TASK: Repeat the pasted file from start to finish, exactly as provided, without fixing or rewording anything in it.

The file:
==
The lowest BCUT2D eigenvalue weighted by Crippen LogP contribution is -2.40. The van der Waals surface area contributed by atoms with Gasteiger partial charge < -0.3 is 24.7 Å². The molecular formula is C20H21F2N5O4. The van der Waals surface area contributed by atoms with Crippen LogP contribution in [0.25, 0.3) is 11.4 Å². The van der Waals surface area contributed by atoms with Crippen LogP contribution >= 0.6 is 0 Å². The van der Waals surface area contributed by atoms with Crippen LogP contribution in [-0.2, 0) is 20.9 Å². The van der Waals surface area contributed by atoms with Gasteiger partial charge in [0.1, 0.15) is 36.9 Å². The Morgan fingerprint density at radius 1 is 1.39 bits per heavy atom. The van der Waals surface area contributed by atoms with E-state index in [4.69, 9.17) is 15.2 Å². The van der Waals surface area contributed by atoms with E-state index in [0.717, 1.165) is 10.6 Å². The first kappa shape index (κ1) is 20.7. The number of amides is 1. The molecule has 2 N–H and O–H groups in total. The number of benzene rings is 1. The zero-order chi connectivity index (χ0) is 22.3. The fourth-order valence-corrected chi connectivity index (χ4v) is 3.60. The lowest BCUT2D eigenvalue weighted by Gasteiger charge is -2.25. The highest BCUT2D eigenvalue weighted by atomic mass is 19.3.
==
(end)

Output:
The lowest BCUT2D eigenvalue weighted by Crippen LogP contribution is -2.40. The van der Waals surface area contributed by atoms with Gasteiger partial charge < -0.3 is 24.7 Å². The molecular formula is C20H21F2N5O4. The van der Waals surface area contributed by atoms with Crippen LogP contribution in [0.25, 0.3) is 11.4 Å². The van der Waals surface area contributed by atoms with Crippen LogP contribution >= 0.6 is 0 Å². The van der Waals surface area contributed by atoms with Crippen LogP contribution in [-0.2, 0) is 20.9 Å². The van der Waals surface area contributed by atoms with Gasteiger partial charge in [0.1, 0.15) is 36.9 Å². The Morgan fingerprint density at radius 1 is 1.39 bits per heavy atom. The van der Waals surface area contributed by atoms with E-state index in [4.69, 9.17) is 15.2 Å². The van der Waals surface area contributed by atoms with E-state index in [0.717, 1.165) is 10.6 Å². The first kappa shape index (κ1) is 20.7. The number of amides is 1. The molecule has 2 N–H and O–H groups in total. The number of benzene rings is 1. The zero-order chi connectivity index (χ0) is 22.3. The fourth-order valence-corrected chi connectivity index (χ4v) is 3.60. The lowest BCUT2D eigenvalue weighted by Gasteiger charge is -2.25. The highest BCUT2D eigenvalue weighted by atomic mass is 19.3.